I must say I was surprised by this book, it was described to me as a horror novel with some elements of exploratory fiction. What I got was not really classic horror, fantasy or religious fiction but a marriage of all three.

Luckily it also turned out to be a good page turner that was well written and briskly paced, the author appears to have put a lot of effort into his research and it shows in the little details that are throughout the book. These range From historic details, musical and even cultural references, these add to the story so much that the book almost has a sound track as you are reading.

To summarise: A good book, well written and worthy of your time and attention.
(reviewed 7 days after purchase)
RJ Palmer reviewed on Dec. 12, 2011

First and foremost, let me say that I started reading Mad Gods with more than a little skepticism and was fully prepared to have to slog through a written work that I figured was more politically coded than the Bible. I was prepared to be bored out of my mind, Athanasios and you can be annoyed with me for it later but read this review first and perhaps you’ll change your mind about it.
You see, I had interviewed Athanasios at one point and during the course of said interview, he had explained what Predatory Ethics means to him. His definition was something akin to, “Do unto you because I can,” and since he’d written a few works about it and I had read the reviews and garnered some small kernel of the plot line from them, he asked me to read and review the books. Now that I’ve read Mad Gods I must say that I’m glad I have because it was not only an interesting and engaging read, it has underlying meaning and morals intricately interwoven into the storyline that are impossible to miss. Athanasios seems quite adept at multitasking in his written works and I can respect that.
I couldn’t help but notice one consistently underlying theme through out the entire story and it was as simple as this: Destiny is not preordained or predetermined, your life and the direction it takes has everything to do with the choices you make. While a person’s path may be set in front of them, it is up to them to determine which direction that path goes. It’s integral to the story and carved like stone into the plotline.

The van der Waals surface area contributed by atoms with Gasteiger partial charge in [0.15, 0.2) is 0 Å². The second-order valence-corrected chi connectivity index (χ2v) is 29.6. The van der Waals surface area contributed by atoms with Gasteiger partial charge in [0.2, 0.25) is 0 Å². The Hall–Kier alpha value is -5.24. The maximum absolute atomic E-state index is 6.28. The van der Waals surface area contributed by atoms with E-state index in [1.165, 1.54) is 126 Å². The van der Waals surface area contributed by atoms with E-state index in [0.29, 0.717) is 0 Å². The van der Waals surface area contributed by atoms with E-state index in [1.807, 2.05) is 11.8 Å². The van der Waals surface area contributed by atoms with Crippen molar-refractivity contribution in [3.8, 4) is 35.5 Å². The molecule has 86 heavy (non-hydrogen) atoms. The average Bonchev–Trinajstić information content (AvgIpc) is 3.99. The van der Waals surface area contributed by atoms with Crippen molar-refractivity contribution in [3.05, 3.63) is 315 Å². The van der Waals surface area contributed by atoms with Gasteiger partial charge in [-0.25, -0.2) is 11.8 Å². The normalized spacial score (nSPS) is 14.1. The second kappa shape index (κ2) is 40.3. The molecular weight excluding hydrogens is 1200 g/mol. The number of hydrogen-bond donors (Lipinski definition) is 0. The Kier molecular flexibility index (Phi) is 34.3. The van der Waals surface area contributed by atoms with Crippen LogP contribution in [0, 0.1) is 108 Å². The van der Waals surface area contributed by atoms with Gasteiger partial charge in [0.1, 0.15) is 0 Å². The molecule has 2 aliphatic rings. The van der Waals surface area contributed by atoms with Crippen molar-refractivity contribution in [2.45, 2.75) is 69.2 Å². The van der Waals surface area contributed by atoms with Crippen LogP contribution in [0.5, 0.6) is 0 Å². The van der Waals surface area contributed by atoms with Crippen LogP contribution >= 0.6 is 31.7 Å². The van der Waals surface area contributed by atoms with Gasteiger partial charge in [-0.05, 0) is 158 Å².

I enjoyed the blending of religious iconography with mysticism and mythology as well as occultism. Mad Gods was an artful and masterful blend of all the myths, legends, rituals, rites and beliefs to which everyone clings, both the religious and the faithful and it painted a vivid portrait of the writers’ beliefs about the circumstances that brought about all our modern day faiths. Athanasios has a remarkable grasp on historical religions and myths and legends and their influence on the modern day right down to the everyday choices we make.
In the end, I’d have to give Mad Gods a four star rating because there are formatting issues that took me out of the story at first. I thought that it was patterned for dialogue and wondered at it until I noticed that there really was no discernable pattern and I was thereafter able to disregard it and just continue reading. There are also some punctuation errors though I want to stress that they didn’t interrupt the story or take from the storyline for me. I do believe that this is not a work for anyone who is easily offended or for kids because there are openly sexual encounters and though they’re realistically not terribly descriptive, they are not for those who don’t like written illustrations of same sex encounters. I really liked Mad Gods and believe that anyone with an open mind will think the exact same thing I did when they read it; Well done, Athanasios!
(reviewed the day of purchase)
Report this book